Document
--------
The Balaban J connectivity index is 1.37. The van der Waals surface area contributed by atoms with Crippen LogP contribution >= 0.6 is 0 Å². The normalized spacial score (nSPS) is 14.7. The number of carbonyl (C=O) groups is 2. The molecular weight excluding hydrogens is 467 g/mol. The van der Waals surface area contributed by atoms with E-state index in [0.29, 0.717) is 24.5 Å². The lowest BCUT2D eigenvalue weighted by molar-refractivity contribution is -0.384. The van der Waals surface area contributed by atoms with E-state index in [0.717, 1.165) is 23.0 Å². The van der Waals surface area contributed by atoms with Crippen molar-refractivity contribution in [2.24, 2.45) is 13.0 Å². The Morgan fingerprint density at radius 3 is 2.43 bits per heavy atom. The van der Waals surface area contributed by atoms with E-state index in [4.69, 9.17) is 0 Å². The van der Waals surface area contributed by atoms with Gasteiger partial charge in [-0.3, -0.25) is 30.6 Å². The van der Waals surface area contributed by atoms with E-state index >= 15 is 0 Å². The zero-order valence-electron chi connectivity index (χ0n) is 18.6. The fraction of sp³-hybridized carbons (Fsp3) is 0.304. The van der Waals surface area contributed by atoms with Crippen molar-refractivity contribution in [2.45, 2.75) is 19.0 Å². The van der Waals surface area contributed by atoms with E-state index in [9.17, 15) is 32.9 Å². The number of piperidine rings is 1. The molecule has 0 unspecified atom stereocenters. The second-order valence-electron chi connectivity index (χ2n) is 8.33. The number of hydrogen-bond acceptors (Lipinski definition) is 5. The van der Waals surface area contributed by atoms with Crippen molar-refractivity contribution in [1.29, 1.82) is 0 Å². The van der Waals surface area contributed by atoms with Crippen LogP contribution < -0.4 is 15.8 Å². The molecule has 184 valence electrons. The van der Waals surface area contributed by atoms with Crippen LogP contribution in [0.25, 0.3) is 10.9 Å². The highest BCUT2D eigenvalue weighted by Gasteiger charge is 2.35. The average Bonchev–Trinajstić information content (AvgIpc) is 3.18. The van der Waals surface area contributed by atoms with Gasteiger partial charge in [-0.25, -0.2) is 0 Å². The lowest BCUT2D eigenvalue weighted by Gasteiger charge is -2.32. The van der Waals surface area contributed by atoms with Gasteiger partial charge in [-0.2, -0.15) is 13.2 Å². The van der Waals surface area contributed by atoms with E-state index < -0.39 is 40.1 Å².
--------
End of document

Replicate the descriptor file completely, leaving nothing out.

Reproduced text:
The Balaban J connectivity index is 1.37. The van der Waals surface area contributed by atoms with Crippen LogP contribution >= 0.6 is 0 Å². The normalized spacial score (nSPS) is 14.7. The number of carbonyl (C=O) groups is 2. The molecular weight excluding hydrogens is 467 g/mol. The van der Waals surface area contributed by atoms with E-state index in [0.29, 0.717) is 24.5 Å². The lowest BCUT2D eigenvalue weighted by molar-refractivity contribution is -0.384. The van der Waals surface area contributed by atoms with E-state index in [0.717, 1.165) is 23.0 Å². The van der Waals surface area contributed by atoms with Crippen molar-refractivity contribution in [2.24, 2.45) is 13.0 Å². The Morgan fingerprint density at radius 3 is 2.43 bits per heavy atom. The van der Waals surface area contributed by atoms with E-state index in [4.69, 9.17) is 0 Å². The van der Waals surface area contributed by atoms with Gasteiger partial charge in [-0.3, -0.25) is 30.6 Å². The van der Waals surface area contributed by atoms with E-state index >= 15 is 0 Å². The zero-order valence-electron chi connectivity index (χ0n) is 18.6. The fraction of sp³-hybridized carbons (Fsp3) is 0.304. The van der Waals surface area contributed by atoms with Crippen molar-refractivity contribution in [2.45, 2.75) is 19.0 Å². The van der Waals surface area contributed by atoms with E-state index in [9.17, 15) is 32.9 Å². The number of piperidine rings is 1. The molecule has 0 unspecified atom stereocenters. The second-order valence-electron chi connectivity index (χ2n) is 8.33. The number of hydrogen-bond acceptors (Lipinski definition) is 5. The van der Waals surface area contributed by atoms with Crippen molar-refractivity contribution in [1.29, 1.82) is 0 Å². The van der Waals surface area contributed by atoms with Crippen LogP contribution < -0.4 is 15.8 Å². The molecule has 184 valence electrons. The van der Waals surface area contributed by atoms with Crippen LogP contribution in [0.25, 0.3) is 10.9 Å². The highest BCUT2D eigenvalue weighted by Gasteiger charge is 2.35. The average Bonchev–Trinajstić information content (AvgIpc) is 3.18. The van der Waals surface area contributed by atoms with Gasteiger partial charge in [-0.25, -0.2) is 0 Å². The lowest BCUT2D eigenvalue weighted by Gasteiger charge is -2.32. The van der Waals surface area contributed by atoms with Gasteiger partial charge in [-0.2, -0.15) is 13.2 Å². The van der Waals surface area contributed by atoms with E-state index < -0.39 is 40.1 Å².